Every brewery is different, but everyone seems to be asking the same exact question right now: “how do we sell more beer with our accounts during the pandemic?” That’s a billion-dollar question considering how much our industry has grown over the past decade, and there is not one big, magic answer to this question. But there are sales strategies and techniques that can help you boost your off site beer sales, even under the worst market conditions.
First, you need solid relationships in your sales territory to weather the storm. No matter how we evolve as an industry or how much technology is around to facilitate communication, sales is still a relationship-focused profession. Beer buyers work with brewery salespeople that they know, like and trust, so if you don’t have that kind of rapport with the accounts in your market territory, you’re going to have a difficult time trying to sustain positive sales results during a crisis. Even in normal market conditions, you should be focused on improving buyer relationships.
Second, provide solutions, not more problems. Yes, our market has been substantially impacted by the health crisis, but as a salesperson, you don’t need to dwell on this with your buyers. It’s one thing to acknowledge our current challenges, in fact you should address problems like this head on, but you need to move forward and come to the table with solutions for how you will tackle these speedbumps together, instead of ruminating about how bad things are.
For example: states are in various stages of shutdowns for the on premise market segment, so customer foot traffic and sales volumes are down in those classes of trade. There’s no need to rehash this problem with your beer buyer every time you see them. Instead, spend your time working with them to come up with creative solutions that will produce sales in other ways, like takeout beer promotions or food and beer to-go packages.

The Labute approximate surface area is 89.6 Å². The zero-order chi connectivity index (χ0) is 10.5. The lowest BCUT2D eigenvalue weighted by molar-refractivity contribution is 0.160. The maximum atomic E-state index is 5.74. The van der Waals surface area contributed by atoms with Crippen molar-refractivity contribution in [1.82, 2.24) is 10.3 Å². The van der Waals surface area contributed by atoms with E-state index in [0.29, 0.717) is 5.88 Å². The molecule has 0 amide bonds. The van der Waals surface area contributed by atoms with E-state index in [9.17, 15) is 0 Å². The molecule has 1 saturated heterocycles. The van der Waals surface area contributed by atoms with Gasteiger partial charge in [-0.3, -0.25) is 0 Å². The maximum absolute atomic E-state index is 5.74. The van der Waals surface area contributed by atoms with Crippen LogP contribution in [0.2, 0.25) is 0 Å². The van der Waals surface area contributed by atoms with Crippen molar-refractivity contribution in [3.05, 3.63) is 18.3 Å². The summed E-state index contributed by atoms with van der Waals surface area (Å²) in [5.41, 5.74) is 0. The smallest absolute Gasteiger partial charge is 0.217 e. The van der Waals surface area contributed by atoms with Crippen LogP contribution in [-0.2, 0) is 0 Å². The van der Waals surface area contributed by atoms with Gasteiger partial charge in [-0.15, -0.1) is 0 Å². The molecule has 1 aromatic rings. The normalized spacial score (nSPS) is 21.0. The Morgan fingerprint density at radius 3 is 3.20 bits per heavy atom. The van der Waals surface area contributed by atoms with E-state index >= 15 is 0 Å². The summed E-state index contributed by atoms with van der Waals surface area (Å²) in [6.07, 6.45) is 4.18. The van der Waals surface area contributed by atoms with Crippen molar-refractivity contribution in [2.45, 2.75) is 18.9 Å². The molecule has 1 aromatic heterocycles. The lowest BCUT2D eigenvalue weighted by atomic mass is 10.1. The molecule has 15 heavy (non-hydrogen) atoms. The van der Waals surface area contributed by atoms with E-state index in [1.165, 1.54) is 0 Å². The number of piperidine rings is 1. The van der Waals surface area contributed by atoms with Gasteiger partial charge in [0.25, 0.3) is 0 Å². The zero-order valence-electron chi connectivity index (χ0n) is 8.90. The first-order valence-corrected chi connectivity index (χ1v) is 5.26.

Third, take a step back to figure out if you’re still selling beer the same way that you did prior to the crisis. Your market is not the same. Your buyer’s business is not the same. Consumers are not buying beer like they used to. So why are you still selling beer the same way? If the market conditions change, you’ve got to pivot your own sales tactics. You’ve got to adapt your selling strategies and techniques to the needs of your buyers and end consumers in your new market conditions.
Example: Wondering why promotional posters don’t work anymore for you in the on premise market segment? Because there’s fewer people drinking in-person. Knowing how to pivot these types of sales strategies let’s your buyer know that you’re paying attention to their current needs and the needs of their customers. Instead of relying on visual point of sale materials in on premise, try shifting to digital assets, like product shots, that you can provide to the account to use in their digital marketing efforts.
Finally, realize that outside sales are not about you. Successful salespeople know to take themselves out of the equation and sell in a consultative capacity. Your buyer isn’t concerned about your monthly commission or performance bonus, so you shouldn’t be selling with your own intentions in mind. You should be selling based on what that account and that buyer needs to make bring in more revenue for their business.
Ask yourself “how can I help them with their end goals, not mine?” or literally ask your buyer “how can I make your job easier?” Taking a need-based approach to selling beer during a crisis is one of the best ways that you can improve both relationships with your accounts and your own sales results.
Julie Rhodes is the owner of Not Your Hobby Marketing Solutions, the only educational services and consulting company built for the craft beverage industry that teaches you how to take the guesswork out of your sales, marketing, and distribution plans. Follow along on FB and IG @notyourhobbymarketing or book a call with her to discuss customized coaching plans for your craft beverage business.